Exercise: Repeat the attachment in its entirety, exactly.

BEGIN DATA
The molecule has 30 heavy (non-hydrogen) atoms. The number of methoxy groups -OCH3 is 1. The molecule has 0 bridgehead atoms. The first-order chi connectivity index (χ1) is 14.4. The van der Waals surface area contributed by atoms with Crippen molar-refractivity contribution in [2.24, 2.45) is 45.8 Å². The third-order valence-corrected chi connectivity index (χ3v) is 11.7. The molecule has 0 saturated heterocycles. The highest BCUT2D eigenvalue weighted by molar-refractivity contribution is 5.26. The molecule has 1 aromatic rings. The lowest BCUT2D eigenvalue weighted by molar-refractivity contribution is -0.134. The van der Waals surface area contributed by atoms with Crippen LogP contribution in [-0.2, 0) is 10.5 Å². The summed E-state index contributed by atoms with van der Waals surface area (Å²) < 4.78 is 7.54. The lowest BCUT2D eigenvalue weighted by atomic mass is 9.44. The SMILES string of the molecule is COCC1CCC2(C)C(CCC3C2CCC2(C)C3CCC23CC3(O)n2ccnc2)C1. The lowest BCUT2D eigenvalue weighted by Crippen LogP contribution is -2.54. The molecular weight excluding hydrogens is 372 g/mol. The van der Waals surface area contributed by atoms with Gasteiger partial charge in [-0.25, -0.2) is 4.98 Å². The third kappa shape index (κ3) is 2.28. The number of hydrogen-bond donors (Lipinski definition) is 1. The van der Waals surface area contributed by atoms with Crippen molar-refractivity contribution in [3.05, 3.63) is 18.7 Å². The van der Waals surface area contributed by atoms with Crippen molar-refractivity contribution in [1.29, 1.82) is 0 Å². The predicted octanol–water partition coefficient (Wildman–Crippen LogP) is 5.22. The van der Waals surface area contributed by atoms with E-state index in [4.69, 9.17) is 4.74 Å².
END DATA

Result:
The molecule has 30 heavy (non-hydrogen) atoms. The number of methoxy groups -OCH3 is 1. The molecule has 0 bridgehead atoms. The first-order chi connectivity index (χ1) is 14.4. The van der Waals surface area contributed by atoms with Crippen molar-refractivity contribution in [2.24, 2.45) is 45.8 Å². The third-order valence-corrected chi connectivity index (χ3v) is 11.7. The molecule has 0 saturated heterocycles. The highest BCUT2D eigenvalue weighted by molar-refractivity contribution is 5.26. The molecule has 1 aromatic rings. The lowest BCUT2D eigenvalue weighted by molar-refractivity contribution is -0.134. The van der Waals surface area contributed by atoms with Crippen LogP contribution in [-0.2, 0) is 10.5 Å². The summed E-state index contributed by atoms with van der Waals surface area (Å²) < 4.78 is 7.54. The lowest BCUT2D eigenvalue weighted by atomic mass is 9.44. The SMILES string of the molecule is COCC1CCC2(C)C(CCC3C2CCC2(C)C3CCC23CC3(O)n2ccnc2)C1. The lowest BCUT2D eigenvalue weighted by Crippen LogP contribution is -2.54. The molecular weight excluding hydrogens is 372 g/mol. The van der Waals surface area contributed by atoms with Gasteiger partial charge in [-0.25, -0.2) is 4.98 Å². The third kappa shape index (κ3) is 2.28. The number of hydrogen-bond donors (Lipinski definition) is 1. The van der Waals surface area contributed by atoms with Crippen molar-refractivity contribution in [3.05, 3.63) is 18.7 Å². The van der Waals surface area contributed by atoms with Crippen molar-refractivity contribution in [1.29, 1.82) is 0 Å². The predicted octanol–water partition coefficient (Wildman–Crippen LogP) is 5.22. The van der Waals surface area contributed by atoms with E-state index in [4.69, 9.17) is 4.74 Å².